James Leroy Wilson's blog

Wednesday, May 14, 2008

The Good Intentions of an Ignoramus

Almost all of my knowledge is from hearsay, not direct experience. But most of it is reliable. I knew that Manhattan existed before I arrived there on a road trip, and even though I've never been to London I trust it exists on the same kind of reliable testimony that had told me Manhattan exists. The theories that the Earth is a spherical planet and is orbiting the sun, I accept on similar grounds. Everyone else tells me so, as do the books and tv shows. In the same way, I trust that persons I was told existed and events I was told happened did indeed exist and did indeed happen, and that the world today is the Effect of their Cause. I believe this is more reliable wherever there is clear continuity in the record-keeping. It is more believable that U.S. President Millard Fillmore actually lived, than that Moses or Jesus lived as described in the Bible - even though the latter two allegedly accomplished more important things. That's because the existence of Moses and Jesus depend on more remote hearsay evidence; there are definitive records of Fillmore's existence in our federal government's archives, and, presumably, in the archives of the Foreign Offices of foreign countries. In contrast, you have to accept Moses and Jesus on faith, not evidence.

But a lot of what I know amounts to associating names and categories to visual recognition: gold is an element, water is a compound. Chimps and humans are both primates. Housecats and tigers are felines. Wolves and poodles are canines.

And so I am also told that oil from the ground comes from fossils of preexisting life on earth. The Big Bang happened because it makes the most sense, I am told. "Darwinian" Evolution is true because it makes the most sense, I'm told.

Then I'm told that Evolution somehow proves there's no God, as if progression in four-dimensional space-time is the only Reality there is. But then physics tells us there are more dimensions than that, and one wonders if consciousness and creation can't exist in those dimensions, and that some sort of God or spiritual/supernatural force might exist after all.

And then I'm told that Global Warming is real, and then I'm told it's a myth. That it's impossible for the Twin Towers and Building 7 to have fallen as they did according to the official story on Sept 11, and then I'm told it is quite possible for them to fall.

Because I have a lot of Oscar and Super Bowl trivia in my head, I don't see how I'm expected to form an intelligent opinion on these matters. Heck, the only reasons I know it's foolish to microwave a metal plate or drop a radio in the bath is because I've been told about these dangers - I wouldn't know enough to figure them out for myself. On most matters relating to the physical universe, I am an idiot, and have no way of knowing when "respectable" science is corrupted by greed and power, or when "alternative" theories and therapies become too paranoid or cult-like. Is the homeopath selling snake oil? Is the hospital grossly overcharging? How am I supposed to know? And why should I trust the "mainstream" and the "respected" as opposed to the despised and rejected?

I don't know if I'll ever trust my own judgment. Every sound argument for an "established scientific fact" is countered by, to me, an equally persuasive counter-argument. I'm not smart enough to figure it all out, and even if I did have the time and intelligence to get it right on one subject, I wouldn't know enough about other subjects to form an educated opinion.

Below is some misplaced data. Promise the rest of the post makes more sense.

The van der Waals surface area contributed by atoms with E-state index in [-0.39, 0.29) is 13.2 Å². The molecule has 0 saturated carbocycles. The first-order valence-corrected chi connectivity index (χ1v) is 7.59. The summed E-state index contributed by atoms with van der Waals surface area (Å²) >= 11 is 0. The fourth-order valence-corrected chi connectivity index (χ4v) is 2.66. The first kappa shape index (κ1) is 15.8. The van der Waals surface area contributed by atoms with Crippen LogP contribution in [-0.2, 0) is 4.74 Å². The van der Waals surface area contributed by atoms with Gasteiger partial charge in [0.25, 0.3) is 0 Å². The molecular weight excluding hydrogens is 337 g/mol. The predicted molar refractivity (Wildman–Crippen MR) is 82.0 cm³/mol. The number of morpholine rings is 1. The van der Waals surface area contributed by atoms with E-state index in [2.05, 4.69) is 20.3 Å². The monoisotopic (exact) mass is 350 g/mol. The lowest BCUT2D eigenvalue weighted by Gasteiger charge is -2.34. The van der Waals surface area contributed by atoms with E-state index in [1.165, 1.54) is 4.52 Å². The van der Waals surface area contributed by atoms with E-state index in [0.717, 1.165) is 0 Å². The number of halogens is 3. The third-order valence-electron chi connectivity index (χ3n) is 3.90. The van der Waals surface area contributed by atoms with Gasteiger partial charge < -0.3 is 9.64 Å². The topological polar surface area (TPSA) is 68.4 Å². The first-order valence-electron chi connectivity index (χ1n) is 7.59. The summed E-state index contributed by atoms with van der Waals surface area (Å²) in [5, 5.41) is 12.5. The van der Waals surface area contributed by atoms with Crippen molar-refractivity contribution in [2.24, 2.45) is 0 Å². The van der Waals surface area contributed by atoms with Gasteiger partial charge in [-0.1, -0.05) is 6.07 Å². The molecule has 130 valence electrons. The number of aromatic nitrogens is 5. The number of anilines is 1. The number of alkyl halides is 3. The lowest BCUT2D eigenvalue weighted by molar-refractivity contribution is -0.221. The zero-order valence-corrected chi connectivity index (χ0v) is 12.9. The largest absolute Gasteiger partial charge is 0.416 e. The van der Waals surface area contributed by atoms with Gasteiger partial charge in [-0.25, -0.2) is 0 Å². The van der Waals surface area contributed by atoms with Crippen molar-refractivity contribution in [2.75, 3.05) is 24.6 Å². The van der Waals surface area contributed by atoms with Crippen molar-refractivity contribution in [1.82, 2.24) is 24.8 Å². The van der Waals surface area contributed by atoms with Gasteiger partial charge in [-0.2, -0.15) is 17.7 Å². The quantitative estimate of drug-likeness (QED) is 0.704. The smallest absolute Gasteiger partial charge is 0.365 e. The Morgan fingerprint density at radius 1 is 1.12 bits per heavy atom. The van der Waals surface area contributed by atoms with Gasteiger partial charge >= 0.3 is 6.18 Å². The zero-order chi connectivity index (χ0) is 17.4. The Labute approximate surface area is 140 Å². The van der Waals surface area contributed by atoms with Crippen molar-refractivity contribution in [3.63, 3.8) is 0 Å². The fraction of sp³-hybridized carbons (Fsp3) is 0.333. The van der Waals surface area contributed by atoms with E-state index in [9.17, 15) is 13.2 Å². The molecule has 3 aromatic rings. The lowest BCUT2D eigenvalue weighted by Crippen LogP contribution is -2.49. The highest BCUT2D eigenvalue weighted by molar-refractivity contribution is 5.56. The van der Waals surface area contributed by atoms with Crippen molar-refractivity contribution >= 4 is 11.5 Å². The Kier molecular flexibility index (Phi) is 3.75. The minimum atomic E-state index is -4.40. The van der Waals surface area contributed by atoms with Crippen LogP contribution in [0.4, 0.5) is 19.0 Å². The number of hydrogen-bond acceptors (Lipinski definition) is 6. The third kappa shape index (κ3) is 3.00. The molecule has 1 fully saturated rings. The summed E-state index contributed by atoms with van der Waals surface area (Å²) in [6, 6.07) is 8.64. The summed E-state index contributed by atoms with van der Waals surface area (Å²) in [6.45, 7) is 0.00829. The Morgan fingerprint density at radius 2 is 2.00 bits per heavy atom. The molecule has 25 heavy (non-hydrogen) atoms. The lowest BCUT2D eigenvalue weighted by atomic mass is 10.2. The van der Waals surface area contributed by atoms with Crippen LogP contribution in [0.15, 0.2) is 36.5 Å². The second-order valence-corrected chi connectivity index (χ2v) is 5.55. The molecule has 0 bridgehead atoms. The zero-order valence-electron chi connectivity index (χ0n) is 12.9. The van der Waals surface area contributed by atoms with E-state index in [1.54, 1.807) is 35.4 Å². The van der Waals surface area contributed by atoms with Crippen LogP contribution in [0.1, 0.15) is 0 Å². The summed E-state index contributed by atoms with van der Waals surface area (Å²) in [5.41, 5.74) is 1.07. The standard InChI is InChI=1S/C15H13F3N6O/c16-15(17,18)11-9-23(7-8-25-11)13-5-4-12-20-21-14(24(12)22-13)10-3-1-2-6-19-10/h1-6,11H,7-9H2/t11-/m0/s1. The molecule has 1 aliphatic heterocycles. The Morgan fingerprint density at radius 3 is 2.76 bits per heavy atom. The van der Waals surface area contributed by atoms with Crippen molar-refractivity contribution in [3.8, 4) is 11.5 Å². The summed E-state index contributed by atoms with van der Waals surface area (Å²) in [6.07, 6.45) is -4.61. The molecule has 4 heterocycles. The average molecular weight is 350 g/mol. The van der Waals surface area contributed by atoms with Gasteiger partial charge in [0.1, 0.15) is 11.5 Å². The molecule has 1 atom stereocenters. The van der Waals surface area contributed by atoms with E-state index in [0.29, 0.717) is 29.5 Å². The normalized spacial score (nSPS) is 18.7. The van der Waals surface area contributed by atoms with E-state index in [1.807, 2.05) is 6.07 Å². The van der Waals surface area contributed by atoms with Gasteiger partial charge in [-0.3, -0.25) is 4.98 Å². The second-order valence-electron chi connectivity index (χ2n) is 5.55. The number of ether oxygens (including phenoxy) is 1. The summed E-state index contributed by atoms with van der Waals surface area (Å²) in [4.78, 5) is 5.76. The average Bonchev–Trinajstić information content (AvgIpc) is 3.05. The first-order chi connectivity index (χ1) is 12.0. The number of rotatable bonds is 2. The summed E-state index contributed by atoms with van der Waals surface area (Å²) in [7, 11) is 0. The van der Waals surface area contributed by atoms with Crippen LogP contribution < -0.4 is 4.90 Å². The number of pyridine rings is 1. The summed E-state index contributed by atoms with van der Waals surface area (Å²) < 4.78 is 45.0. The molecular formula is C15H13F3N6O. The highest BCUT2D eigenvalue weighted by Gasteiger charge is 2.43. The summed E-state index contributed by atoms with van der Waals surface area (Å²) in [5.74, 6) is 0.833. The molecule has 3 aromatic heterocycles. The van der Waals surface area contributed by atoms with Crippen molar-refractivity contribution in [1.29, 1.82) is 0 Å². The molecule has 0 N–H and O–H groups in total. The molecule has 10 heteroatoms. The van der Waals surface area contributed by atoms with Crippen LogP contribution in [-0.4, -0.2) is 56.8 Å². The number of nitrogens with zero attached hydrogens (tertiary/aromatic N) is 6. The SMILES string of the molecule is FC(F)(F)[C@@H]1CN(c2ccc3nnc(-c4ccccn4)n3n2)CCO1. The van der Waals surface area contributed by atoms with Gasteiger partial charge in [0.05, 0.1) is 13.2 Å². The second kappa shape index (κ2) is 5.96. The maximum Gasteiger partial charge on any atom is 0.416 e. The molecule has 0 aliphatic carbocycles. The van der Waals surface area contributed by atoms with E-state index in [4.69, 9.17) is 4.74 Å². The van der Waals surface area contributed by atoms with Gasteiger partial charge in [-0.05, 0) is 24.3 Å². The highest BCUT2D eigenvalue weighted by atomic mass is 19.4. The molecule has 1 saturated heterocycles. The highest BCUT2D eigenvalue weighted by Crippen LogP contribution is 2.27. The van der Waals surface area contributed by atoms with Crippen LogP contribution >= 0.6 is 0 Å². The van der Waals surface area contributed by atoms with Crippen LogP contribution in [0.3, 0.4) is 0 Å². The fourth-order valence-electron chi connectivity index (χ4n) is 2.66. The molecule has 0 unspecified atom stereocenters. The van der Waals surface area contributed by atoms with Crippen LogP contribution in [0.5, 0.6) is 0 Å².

I do know that what has appealed to me about Christianity and other religions and philosophies is the degree to which they express genuine love and respect for every human being. The more theological and technical their dogma becomes, the more I'm turned off. And that's also why I'm attracted to Enlightenment and post-Enlightenment theories of Constitutionalism, Classical Liberalism, and Libertarianism. They also invoke similar love and respect for every human being, including giving them room to make choices I may disagree with, provided they don't harm anybody else. They don't reduce other people to pawns in ideological struggles, but treat individuals as ends in themselves.

That is why, as much as I would love to kill Mugabe in Zimbabwe, or the junta in Burma, it is simply not my decision to make. Bad as the inflation is in Zimbabwe, and the post-cyclone misery in Burma, an invasion or civil war in either country will probably bring even more suffering. I don't believe it's my call to make, nor is it the call of the U.S. President or Congress.

I'd kill Mugabe and the Burmese junta because I hate them, not because I believe killing them will actually accomplish anything good for the suffering in their countries. Should I act on my hatred, or should I do what I can on behalf of the innocent and helpless? Ideological justice says "Kill the tyrant!" but real justice is motivated by love for the innocent, not hatred for the guilty. In any catastrophe, the poor, the innocent, and the weakest will always suffer most of all. Taking the meek and humble path means that not every one of these will be rescued. But they won't be rescued in any case. Not by authoritarian means. And certainly not by an invasion or civil war.

What I'm saying is that I believe Love is the Ultimate Reality, and the only true God. Though I may err in situations, I hope I never abandon my best intentions.

1 comment:

  1. Jim - You are right. At its best, Christianity affirms that God is love, and that Love is the cause of the Big Bang and the creator of the universe - and Christianity is not alone in this belief. As you said, faith (or the lack thereof, for that matter) is not provable, but we may nevertheless have good grounds for our beliefs.